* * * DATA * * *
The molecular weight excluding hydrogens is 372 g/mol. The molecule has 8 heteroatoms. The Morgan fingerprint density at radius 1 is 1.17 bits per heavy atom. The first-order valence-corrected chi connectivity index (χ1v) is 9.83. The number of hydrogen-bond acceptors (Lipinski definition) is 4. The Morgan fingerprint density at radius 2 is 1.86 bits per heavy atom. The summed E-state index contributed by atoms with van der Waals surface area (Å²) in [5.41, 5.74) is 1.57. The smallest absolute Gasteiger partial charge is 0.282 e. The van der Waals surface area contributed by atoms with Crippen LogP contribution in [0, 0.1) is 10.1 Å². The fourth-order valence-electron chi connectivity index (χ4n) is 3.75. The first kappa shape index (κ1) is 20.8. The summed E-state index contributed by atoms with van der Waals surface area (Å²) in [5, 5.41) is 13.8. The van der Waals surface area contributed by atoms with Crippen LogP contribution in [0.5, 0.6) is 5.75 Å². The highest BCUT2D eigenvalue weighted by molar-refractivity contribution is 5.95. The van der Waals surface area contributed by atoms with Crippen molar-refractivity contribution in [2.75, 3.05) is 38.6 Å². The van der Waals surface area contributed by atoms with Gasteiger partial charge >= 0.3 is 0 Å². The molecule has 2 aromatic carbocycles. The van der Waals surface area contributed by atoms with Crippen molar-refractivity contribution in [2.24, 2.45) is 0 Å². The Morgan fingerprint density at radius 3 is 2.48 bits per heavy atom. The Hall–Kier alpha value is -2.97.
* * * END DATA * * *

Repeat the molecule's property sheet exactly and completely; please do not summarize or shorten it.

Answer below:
The molecular weight excluding hydrogens is 372 g/mol. The molecule has 8 heteroatoms. The Morgan fingerprint density at radius 1 is 1.17 bits per heavy atom. The first-order valence-corrected chi connectivity index (χ1v) is 9.83. The number of hydrogen-bond acceptors (Lipinski definition) is 4. The Morgan fingerprint density at radius 2 is 1.86 bits per heavy atom. The summed E-state index contributed by atoms with van der Waals surface area (Å²) in [5.41, 5.74) is 1.57. The smallest absolute Gasteiger partial charge is 0.282 e. The van der Waals surface area contributed by atoms with Crippen LogP contribution in [0, 0.1) is 10.1 Å². The fourth-order valence-electron chi connectivity index (χ4n) is 3.75. The first kappa shape index (κ1) is 20.8. The summed E-state index contributed by atoms with van der Waals surface area (Å²) in [5, 5.41) is 13.8. The van der Waals surface area contributed by atoms with Crippen LogP contribution in [0.5, 0.6) is 5.75 Å². The highest BCUT2D eigenvalue weighted by molar-refractivity contribution is 5.95. The van der Waals surface area contributed by atoms with Crippen molar-refractivity contribution in [2.75, 3.05) is 38.6 Å². The van der Waals surface area contributed by atoms with Gasteiger partial charge >= 0.3 is 0 Å². The molecule has 2 aromatic carbocycles. The van der Waals surface area contributed by atoms with Crippen molar-refractivity contribution in [2.24, 2.45) is 0 Å². The Morgan fingerprint density at radius 3 is 2.48 bits per heavy atom. The Hall–Kier alpha value is -2.97.